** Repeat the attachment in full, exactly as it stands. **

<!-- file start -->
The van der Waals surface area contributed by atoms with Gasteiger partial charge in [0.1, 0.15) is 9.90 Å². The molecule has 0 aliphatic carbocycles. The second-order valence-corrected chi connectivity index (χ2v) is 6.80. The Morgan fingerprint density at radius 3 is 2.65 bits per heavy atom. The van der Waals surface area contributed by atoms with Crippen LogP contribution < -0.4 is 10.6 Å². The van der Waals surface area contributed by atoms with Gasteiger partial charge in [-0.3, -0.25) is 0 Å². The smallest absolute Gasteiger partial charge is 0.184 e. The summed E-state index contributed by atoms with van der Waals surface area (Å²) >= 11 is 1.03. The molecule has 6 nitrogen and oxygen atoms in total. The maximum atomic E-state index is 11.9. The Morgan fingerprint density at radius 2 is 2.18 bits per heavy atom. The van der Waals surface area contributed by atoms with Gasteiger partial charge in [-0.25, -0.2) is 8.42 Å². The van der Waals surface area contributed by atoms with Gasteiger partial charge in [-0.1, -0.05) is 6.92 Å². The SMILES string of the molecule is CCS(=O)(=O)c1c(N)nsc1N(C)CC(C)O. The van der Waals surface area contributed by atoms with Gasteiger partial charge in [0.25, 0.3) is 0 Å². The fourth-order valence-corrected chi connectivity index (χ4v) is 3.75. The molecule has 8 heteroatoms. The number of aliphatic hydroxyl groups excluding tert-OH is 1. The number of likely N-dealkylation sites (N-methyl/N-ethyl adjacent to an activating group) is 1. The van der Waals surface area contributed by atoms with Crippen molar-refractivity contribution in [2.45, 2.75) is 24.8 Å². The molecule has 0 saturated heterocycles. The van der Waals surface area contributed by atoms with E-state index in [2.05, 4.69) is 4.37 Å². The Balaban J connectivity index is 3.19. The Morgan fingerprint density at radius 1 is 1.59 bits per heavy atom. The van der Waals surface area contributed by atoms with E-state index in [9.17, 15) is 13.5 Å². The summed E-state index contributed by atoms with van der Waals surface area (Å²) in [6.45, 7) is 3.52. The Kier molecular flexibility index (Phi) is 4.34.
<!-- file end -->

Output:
The van der Waals surface area contributed by atoms with Gasteiger partial charge in [0.1, 0.15) is 9.90 Å². The molecule has 0 aliphatic carbocycles. The second-order valence-corrected chi connectivity index (χ2v) is 6.80. The Morgan fingerprint density at radius 3 is 2.65 bits per heavy atom. The van der Waals surface area contributed by atoms with Crippen LogP contribution < -0.4 is 10.6 Å². The van der Waals surface area contributed by atoms with Gasteiger partial charge in [-0.3, -0.25) is 0 Å². The smallest absolute Gasteiger partial charge is 0.184 e. The summed E-state index contributed by atoms with van der Waals surface area (Å²) >= 11 is 1.03. The molecule has 6 nitrogen and oxygen atoms in total. The maximum atomic E-state index is 11.9. The Morgan fingerprint density at radius 2 is 2.18 bits per heavy atom. The van der Waals surface area contributed by atoms with Gasteiger partial charge in [-0.25, -0.2) is 8.42 Å². The van der Waals surface area contributed by atoms with Gasteiger partial charge in [-0.1, -0.05) is 6.92 Å². The SMILES string of the molecule is CCS(=O)(=O)c1c(N)nsc1N(C)CC(C)O. The van der Waals surface area contributed by atoms with Gasteiger partial charge in [0.25, 0.3) is 0 Å². The fourth-order valence-corrected chi connectivity index (χ4v) is 3.75. The molecule has 8 heteroatoms. The number of aliphatic hydroxyl groups excluding tert-OH is 1. The number of likely N-dealkylation sites (N-methyl/N-ethyl adjacent to an activating group) is 1. The van der Waals surface area contributed by atoms with Crippen molar-refractivity contribution in [2.45, 2.75) is 24.8 Å². The molecule has 0 saturated heterocycles. The van der Waals surface area contributed by atoms with E-state index in [2.05, 4.69) is 4.37 Å². The Balaban J connectivity index is 3.19. The Morgan fingerprint density at radius 1 is 1.59 bits per heavy atom. The van der Waals surface area contributed by atoms with E-state index in [9.17, 15) is 13.5 Å². The summed E-state index contributed by atoms with van der Waals surface area (Å²) in [6.45, 7) is 3.52. The Kier molecular flexibility index (Phi) is 4.34.